Millions of us use activity trackers and smartwatches to count our steps and measure stats on our running and overall fitness, and now a new kind of wireless technology could see our wearable devices make some impressive performance gains of their own.

Researchers at NASA and the University of California in the US are developing a new kind of wireless chip for wearable devices that reflects wireless signals instead of using conventional transmitters and receivers to upload and download data. The benefits of the technology could see us getting significantly longer battery life out of our wearables between charges, as well as enjoying faster data transmission when we're on a local Wi-Fi network.

"The idea is if the wearable device only needs to reflect the Wi-Fi signal from a router or cell tower, instead of generate it, the power consumption can go way down (and the battery life can go way up)," said Adrian Tang from NASA's Jet Propulsion Laboratory, in a press release.

The solution, which enables data transmission at three times the speed of current standards, uses a binary switch mechanism where incoming energy is absorbed by the wireless circuit as a '0' and reflections are represented by a '1'. By having the wearable device simply reflect data back at a Wi-Fi router rather than having to generate and transmit its own signals independently, the energy savings will be massive.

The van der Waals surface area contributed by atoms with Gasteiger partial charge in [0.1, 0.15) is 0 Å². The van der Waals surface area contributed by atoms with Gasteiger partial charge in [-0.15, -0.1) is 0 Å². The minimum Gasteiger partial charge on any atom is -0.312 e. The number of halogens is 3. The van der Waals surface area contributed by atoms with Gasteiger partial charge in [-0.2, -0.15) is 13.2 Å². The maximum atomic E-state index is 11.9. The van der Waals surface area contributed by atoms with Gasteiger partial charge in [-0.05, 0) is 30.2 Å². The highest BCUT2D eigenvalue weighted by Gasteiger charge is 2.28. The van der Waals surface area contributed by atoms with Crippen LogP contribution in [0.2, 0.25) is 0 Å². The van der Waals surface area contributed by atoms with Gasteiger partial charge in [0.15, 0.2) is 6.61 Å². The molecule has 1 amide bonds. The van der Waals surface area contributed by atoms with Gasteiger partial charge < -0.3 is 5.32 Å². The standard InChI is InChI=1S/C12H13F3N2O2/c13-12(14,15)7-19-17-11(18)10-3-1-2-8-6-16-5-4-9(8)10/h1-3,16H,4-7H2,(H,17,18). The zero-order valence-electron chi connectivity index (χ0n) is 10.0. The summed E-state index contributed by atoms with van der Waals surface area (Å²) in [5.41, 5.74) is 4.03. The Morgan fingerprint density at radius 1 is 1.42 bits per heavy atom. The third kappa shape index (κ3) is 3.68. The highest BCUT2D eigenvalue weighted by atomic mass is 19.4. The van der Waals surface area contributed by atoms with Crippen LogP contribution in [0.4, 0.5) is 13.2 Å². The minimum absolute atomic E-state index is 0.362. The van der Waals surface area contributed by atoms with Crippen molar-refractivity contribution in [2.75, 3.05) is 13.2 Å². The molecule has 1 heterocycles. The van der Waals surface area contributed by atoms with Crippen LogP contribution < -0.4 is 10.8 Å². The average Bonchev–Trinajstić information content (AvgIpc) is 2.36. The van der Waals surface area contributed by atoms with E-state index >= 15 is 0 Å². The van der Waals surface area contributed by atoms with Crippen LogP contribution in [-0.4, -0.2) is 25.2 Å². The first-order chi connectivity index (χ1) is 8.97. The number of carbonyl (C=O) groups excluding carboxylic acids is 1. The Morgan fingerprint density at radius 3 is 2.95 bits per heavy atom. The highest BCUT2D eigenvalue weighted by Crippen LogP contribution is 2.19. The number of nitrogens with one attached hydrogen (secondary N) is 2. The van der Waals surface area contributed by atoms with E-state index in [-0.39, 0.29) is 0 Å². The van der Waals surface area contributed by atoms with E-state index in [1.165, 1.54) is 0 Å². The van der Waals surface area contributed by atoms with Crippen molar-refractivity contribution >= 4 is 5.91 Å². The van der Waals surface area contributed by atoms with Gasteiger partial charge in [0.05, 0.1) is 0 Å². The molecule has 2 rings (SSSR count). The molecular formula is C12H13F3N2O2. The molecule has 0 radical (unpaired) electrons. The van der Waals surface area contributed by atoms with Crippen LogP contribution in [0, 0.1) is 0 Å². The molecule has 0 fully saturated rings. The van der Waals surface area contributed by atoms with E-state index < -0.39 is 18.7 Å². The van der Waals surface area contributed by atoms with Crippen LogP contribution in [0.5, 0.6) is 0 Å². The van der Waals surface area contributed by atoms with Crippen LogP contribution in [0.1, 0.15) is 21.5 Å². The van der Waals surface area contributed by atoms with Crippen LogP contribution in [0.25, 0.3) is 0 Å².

How massive? In testing at 2.5 metres from the Wi-Fi router, the system consumed 1,000 times less power than a regular Wi-Fi link. That could add up to a lot of extra steps between charges for your fitness tracker.

"You can send a video in a couple of seconds, but you don't consume the energy of the wearable device. The transmitter externally is expending energy - not the watch or other wearable," said M.C. Frank Chang from the University of California.

What this means of course is that the Wi-Fi router incurs the energy burden displaced by the wearable device, but since most such routers are connected to mains power in homes and offices, this shouldn't pose too much of a problem (although users with portable Wi-Fi-sharing dongles and boosters should be aware that they'll likely see a drop-off in the battery life of these gadgets as they pick up the slack).

The researchers have patented the technology and are looking to commercialise it, which hopefully means we'll start seeing better battery life in our wearable devices sooner rather than later. We can't wait.